They explored whether it was okay to make a nonfiction story as entertaining as TV…Serial reminded Julie of a lot of the elements you see in TV (e.g., episodic development). They borrowed elements from TV production, like ‘previously on’ intros and cliffhangers for episodes to come. Julie puts forth a hypothesis about the zeitgeist of Serial. She thinks that when people listened, the part of their brain that lit up when they watched escapist entertainment lit up when they listened to Serial and triggered new interest. What are the ethics? Is it journalism? Is it responsible? Snyder says “Yes!” she believes that artistry is alright in reporting so long as you stick to the truth!

Snyder gives Ira Glass major props for his influence in public radio. She explains that he has trained all of the radio producers, and it allowed them to go out in the world and take lessons learned from Ira. She explains that we should always be looking for the details and the moments in stories. We should try to reflect the world as it is in all the funny and bizarre and upsetting ways that it is. Reporting as artistry creates empathy and moves a story from what it is to something more meaningful.

She discusses Reddit and how the rules of reporting on Reddit are very different from their rules of reporting. They always had to weigh the value of disclosing something that might be damaging to someone…things would be left out, and then pop culture criticized Serial for missing information…information that may actually be there, but that they consciously decided to leave out. On Reddit, a lot of damaging information about real people was dug up that may have damaged individuals….because the Internet has very little rules. Snyder explains that they didn’t see this type of response coming because nothing similar had ever happened with This American Life.

They felt they were losing control and the frenzy of attention and scrutiny was consuming them. When the final episode dropped, they shut down the commenting on the Serial Facebook page. They had been hyper-vigilant about moderating the comments, removing inflammatory posts, etc. They then learned they cannot shut down commenting on Facebook; they can only block information containing various key words. A filter was created and tested…during the testing he discovered that the filter did not work…and “Adnan did it” was posted from the official Serial account. He thought “maybe no one saw it”…and then it was on Twitter and Reddit. The creator felt it was the worst work-related thing he ever did. He couldn’t even bring himself to look at the Reddit thread and found out that everyone thought it was a hack.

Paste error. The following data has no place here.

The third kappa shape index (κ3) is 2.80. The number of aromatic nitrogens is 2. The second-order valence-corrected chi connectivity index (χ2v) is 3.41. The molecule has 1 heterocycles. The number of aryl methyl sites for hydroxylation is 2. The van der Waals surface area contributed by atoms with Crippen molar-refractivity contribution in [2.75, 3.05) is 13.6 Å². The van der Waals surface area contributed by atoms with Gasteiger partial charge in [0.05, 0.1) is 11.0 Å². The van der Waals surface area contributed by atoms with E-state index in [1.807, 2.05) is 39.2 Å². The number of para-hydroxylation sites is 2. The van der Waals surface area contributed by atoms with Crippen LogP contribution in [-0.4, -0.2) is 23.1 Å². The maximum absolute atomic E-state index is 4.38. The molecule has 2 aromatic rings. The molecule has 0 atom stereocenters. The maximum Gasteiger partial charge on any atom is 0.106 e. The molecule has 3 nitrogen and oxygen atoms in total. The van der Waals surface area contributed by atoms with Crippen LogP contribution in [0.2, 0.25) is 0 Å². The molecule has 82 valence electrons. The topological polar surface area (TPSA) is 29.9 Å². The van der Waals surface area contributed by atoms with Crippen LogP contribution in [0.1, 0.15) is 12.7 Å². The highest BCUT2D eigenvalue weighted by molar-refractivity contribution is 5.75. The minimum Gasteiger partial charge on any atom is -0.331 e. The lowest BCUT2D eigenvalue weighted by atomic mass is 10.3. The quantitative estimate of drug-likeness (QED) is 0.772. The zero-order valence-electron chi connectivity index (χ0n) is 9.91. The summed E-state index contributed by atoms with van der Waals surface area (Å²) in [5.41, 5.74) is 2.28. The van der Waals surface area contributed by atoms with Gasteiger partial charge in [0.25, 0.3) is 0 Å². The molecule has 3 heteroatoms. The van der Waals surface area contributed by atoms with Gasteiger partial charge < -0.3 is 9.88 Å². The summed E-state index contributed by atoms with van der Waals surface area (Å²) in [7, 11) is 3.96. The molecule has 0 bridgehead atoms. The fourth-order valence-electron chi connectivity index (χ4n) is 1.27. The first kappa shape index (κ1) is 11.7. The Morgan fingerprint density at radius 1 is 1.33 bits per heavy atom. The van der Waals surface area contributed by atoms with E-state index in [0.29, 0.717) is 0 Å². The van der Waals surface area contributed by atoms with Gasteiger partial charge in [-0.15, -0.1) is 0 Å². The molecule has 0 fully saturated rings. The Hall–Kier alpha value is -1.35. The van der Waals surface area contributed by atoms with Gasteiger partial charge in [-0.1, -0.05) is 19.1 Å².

Ira came to the team to provide thoughts about how to end the story. He thought it would be great if the team solved the crime. Of course they wanted to solve the case! But as they neared the end of the show, they realized it wasn’t going to happen. However, it provided a question: Were they okay with the fact that someone is facing the rest of their life in prison and the state’s case is still incredibly flawed?

Julie finishes by discussing the relationship between Sarah and Adnan. Her relationship with Adnan was personal that was always evolving. A large component of this type of investigative journalism is psychological and emotional. It takes a toll! Serial felt different because instead of hiding the confusion of the reporting, it was often part of the narrative.